Pressure mounts on UBS as watchdogs order inquiry

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The Independent Online

UBS was under mounting pressure last night as the UK and Swiss authorities mounted an investigation into the $2bn (£1.3bn) loss racked up by an alleged rogue trader at its investment bank.

Britain's Financial Services Authority and the Swiss Financial Market Supervisory Authority announced an independent probe into the unauthorised trading activity at UBS, the control failures that let it go undetected, and whether UBS was capable of preventing unauthorised or fraudulent trading at its investment bank.

The investigation is likely to be carried out by one of the big four accounting firms and the bill will be met by UBS. The FSA did not give an estimate for how long the investigation will take.

The future of UBS's investment bank looks increasingly precarious. Moody's and Standard & Poor's said Kweku Adoboli's alleged activity raised questions about the bank's ability to monitor its traders and the viability of its ambitions in investment banking.

The two big credit rating agencies put UBS's rating under review for a downgrade over concerns about risk management. Moody's cast doubt on UBS's ability to rebuild its troubled investment bank, which almost caused the bank to collapse during the financial crisis.

Moody's said: "The losses call into question the group's ability to successfully complete the rebuilding of its investment banking operations. Therefore, the review will also consider the implications such an event could have for management's ability to continue to grow investment banking revenues in an appropriately risk-contained way."

UBS was the worst-hit of all European banks in the credit crisis when the turmoil exposed vast exposures to toxic debt securities. The investment bank notched up about $50bn of losses, forcing Switzerland's biggest bank to seek a bailout from its government.

Moody's review will extend to the impact of fresh trouble at the investment bank on UBS's core private banking and wealth management businesses. Rich customers deserted the bank during the crisis and UBS had only recently stemmed outflows of funds before Mr Adoboli's actions were revealed.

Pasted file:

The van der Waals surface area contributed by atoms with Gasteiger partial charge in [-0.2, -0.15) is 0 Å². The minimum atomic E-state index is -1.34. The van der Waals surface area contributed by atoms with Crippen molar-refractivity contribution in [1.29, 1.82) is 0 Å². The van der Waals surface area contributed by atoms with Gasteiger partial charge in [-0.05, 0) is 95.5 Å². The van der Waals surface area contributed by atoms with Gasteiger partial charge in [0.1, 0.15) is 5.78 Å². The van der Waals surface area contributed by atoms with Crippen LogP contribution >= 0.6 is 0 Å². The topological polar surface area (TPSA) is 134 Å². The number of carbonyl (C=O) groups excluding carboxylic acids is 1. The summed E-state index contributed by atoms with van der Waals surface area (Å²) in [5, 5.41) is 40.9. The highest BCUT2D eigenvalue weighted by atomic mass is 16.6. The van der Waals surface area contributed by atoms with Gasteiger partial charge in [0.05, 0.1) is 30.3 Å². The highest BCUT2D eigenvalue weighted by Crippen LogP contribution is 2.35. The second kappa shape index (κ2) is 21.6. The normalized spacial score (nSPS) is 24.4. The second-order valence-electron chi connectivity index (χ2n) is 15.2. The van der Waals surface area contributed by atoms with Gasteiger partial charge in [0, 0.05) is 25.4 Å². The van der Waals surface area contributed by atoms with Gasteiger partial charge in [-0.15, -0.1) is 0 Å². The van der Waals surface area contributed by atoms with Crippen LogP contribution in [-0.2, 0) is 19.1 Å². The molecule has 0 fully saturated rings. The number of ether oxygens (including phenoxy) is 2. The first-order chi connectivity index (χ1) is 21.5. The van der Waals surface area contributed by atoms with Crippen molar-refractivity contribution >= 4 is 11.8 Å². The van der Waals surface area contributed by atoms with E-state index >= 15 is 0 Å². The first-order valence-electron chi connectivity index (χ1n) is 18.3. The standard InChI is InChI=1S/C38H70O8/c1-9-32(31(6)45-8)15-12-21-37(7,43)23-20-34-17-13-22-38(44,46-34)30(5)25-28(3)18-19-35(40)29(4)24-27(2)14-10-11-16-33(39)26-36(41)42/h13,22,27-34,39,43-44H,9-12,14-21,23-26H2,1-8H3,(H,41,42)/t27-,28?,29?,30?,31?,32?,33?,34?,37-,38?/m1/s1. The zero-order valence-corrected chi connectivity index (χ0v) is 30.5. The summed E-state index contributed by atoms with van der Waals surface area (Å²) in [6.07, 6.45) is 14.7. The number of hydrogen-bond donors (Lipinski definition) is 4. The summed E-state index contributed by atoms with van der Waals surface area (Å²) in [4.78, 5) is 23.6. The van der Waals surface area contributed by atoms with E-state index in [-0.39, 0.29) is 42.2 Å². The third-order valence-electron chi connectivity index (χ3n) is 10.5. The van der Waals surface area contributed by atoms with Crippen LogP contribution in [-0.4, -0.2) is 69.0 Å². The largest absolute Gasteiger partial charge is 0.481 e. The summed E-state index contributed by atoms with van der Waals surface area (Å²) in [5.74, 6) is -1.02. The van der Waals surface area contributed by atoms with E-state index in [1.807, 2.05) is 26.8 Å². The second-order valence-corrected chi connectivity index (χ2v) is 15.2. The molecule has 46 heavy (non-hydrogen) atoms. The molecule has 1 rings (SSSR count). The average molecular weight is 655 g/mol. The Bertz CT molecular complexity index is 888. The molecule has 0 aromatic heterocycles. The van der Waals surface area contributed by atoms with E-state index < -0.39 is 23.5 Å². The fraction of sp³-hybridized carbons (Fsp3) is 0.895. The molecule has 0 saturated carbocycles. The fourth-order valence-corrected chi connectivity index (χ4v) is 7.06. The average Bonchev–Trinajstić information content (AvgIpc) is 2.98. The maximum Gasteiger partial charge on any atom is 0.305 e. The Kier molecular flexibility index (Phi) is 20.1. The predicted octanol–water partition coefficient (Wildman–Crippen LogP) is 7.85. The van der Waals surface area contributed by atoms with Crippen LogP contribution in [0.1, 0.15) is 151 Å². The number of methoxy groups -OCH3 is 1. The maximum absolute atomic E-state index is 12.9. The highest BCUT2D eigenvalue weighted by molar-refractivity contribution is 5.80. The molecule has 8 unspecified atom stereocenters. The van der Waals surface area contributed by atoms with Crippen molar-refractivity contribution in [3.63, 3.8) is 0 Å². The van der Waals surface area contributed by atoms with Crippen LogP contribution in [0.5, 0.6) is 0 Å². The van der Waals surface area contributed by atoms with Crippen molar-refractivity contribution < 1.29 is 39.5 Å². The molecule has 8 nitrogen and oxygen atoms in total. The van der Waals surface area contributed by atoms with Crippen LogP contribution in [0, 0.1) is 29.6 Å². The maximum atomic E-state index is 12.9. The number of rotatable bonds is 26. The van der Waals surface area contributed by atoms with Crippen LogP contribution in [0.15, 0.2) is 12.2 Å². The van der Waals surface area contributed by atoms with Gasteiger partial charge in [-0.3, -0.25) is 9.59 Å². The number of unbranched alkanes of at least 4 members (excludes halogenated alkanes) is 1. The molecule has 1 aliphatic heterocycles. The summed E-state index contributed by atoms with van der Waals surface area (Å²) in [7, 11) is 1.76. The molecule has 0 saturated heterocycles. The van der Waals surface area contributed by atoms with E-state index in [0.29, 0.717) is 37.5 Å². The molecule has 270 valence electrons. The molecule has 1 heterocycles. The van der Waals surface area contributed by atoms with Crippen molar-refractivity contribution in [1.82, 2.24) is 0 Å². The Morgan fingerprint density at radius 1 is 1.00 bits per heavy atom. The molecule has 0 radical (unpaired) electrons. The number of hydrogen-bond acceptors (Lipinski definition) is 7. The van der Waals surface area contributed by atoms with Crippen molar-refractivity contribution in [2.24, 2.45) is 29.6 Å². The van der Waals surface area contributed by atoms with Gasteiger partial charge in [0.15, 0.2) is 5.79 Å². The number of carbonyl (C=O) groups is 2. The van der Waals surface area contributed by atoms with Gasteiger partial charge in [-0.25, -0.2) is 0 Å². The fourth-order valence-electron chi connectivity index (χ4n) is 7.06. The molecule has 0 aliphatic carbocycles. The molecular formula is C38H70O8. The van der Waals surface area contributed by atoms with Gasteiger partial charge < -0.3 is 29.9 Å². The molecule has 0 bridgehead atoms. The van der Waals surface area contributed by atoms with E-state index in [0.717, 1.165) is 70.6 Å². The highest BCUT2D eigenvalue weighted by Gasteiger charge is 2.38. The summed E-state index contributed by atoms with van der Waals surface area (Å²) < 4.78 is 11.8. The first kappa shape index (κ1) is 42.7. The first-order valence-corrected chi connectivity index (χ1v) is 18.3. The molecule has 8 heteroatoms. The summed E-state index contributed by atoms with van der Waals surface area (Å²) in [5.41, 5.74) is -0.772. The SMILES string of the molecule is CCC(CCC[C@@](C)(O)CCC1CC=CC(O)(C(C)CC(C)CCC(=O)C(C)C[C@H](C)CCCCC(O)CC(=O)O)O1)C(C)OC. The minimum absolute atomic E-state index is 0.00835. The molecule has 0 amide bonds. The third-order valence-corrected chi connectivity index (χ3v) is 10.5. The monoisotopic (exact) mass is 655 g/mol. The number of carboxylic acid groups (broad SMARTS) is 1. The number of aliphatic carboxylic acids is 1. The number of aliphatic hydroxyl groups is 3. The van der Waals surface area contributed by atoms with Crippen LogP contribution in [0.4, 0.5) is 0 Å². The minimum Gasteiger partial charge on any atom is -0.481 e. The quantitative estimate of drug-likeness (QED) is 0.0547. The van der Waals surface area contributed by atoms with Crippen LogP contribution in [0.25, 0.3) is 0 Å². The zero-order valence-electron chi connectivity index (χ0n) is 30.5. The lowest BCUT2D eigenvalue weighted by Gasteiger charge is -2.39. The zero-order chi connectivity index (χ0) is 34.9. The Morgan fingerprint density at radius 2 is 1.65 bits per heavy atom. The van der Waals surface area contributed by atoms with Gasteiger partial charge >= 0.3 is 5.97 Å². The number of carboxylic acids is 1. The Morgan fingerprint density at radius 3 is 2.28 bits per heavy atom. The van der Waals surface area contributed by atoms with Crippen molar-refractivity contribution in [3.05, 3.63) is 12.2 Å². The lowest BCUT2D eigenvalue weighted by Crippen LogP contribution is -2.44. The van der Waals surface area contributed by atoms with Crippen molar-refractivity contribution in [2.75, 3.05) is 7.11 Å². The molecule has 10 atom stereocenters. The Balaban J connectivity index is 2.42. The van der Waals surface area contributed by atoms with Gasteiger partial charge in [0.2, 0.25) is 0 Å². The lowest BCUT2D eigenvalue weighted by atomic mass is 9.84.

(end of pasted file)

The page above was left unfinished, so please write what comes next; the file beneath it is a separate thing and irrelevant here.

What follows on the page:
UBS has been trying to revive the investment bank under Carsten Kengeter, a former Goldman Sachs banker, who was made sole head of investment banking a year ago. The bank is under pressure to bring forward an investor presentation on the business scheduled for 17 November as calls mount for the business to be cut back or scrapped.

It scrapped a planned statement on the rogue trader affair last night after criminal charges were brought against Mr Adoboli.

Standard & Poor's said: "UBS is currently undertaking a strategic review of the size and shape of the investment bank division and we consider that the trading loss may influence the outcome of this process." S&P said the $2bn loss was manageable but that of equal importance was the blow to confidence in the bank's ability to manage its business effectively.

FSA's markets head quits

* The Financial Services Authority's director of markets has resigned, the regulator told staff in a memo yesterday.

AlexanderJustham is said to be leaving to spend time with his family after joining the watchdog just before the financial crisis. The FSA stressed that his departure was unconnected with events at UBS and that he resigned in July.

The City regulator has suffered a number of senior departures in recent months as it prepares to be broken up by the Government.

Hector Sants, the FSA's chief executive, said: "During his time at the FSA, Alexander Justham has made a huge contribution to the FSA's regulation of a key area of the UK's financial services."